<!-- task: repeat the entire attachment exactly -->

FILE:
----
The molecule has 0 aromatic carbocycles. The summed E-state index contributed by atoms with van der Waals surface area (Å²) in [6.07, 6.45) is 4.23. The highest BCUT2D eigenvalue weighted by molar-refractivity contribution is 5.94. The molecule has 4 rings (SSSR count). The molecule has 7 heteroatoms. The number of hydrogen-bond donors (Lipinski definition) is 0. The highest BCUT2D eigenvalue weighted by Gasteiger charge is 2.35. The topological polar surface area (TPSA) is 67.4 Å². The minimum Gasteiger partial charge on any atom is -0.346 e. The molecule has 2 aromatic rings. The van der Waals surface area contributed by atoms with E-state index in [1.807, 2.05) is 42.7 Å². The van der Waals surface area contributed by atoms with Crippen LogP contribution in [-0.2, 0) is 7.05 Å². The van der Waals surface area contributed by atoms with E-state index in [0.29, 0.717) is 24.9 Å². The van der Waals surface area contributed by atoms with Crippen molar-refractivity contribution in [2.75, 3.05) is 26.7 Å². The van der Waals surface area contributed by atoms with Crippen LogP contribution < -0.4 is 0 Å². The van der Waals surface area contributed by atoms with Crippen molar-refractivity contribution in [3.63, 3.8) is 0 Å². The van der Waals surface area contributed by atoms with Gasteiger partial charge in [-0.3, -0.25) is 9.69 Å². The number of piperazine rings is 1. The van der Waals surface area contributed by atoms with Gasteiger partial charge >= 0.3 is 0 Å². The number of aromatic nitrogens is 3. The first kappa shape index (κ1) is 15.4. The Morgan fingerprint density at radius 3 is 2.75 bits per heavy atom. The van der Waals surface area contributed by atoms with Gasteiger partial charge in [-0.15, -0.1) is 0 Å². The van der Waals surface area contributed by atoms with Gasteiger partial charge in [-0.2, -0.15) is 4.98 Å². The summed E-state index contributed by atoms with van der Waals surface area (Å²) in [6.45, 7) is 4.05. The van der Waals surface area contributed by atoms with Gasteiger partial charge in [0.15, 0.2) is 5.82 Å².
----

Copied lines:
The molecule has 0 aromatic carbocycles. The summed E-state index contributed by atoms with van der Waals surface area (Å²) in [6.07, 6.45) is 4.23. The highest BCUT2D eigenvalue weighted by molar-refractivity contribution is 5.94. The molecule has 4 rings (SSSR count). The molecule has 7 heteroatoms. The number of hydrogen-bond donors (Lipinski definition) is 0. The highest BCUT2D eigenvalue weighted by Gasteiger charge is 2.35. The topological polar surface area (TPSA) is 67.4 Å². The minimum Gasteiger partial charge on any atom is -0.346 e. The molecule has 2 aromatic rings. The van der Waals surface area contributed by atoms with E-state index in [1.807, 2.05) is 42.7 Å². The van der Waals surface area contributed by atoms with Crippen LogP contribution in [-0.2, 0) is 7.05 Å². The van der Waals surface area contributed by atoms with E-state index in [0.29, 0.717) is 24.9 Å². The van der Waals surface area contributed by atoms with Crippen molar-refractivity contribution in [2.75, 3.05) is 26.7 Å². The van der Waals surface area contributed by atoms with Crippen LogP contribution < -0.4 is 0 Å². The van der Waals surface area contributed by atoms with Crippen molar-refractivity contribution in [3.63, 3.8) is 0 Å². The van der Waals surface area contributed by atoms with Gasteiger partial charge in [-0.3, -0.25) is 9.69 Å². The number of piperazine rings is 1. The van der Waals surface area contributed by atoms with Gasteiger partial charge >= 0.3 is 0 Å². The number of aromatic nitrogens is 3. The first kappa shape index (κ1) is 15.4. The Morgan fingerprint density at radius 3 is 2.75 bits per heavy atom. The van der Waals surface area contributed by atoms with Gasteiger partial charge in [-0.15, -0.1) is 0 Å². The van der Waals surface area contributed by atoms with Gasteiger partial charge in [-0.2, -0.15) is 4.98 Å². The summed E-state index contributed by atoms with van der Waals surface area (Å²) in [6.45, 7) is 4.05. The van der Waals surface area contributed by atoms with Gasteiger partial charge in [0.15, 0.2) is 5.82 Å².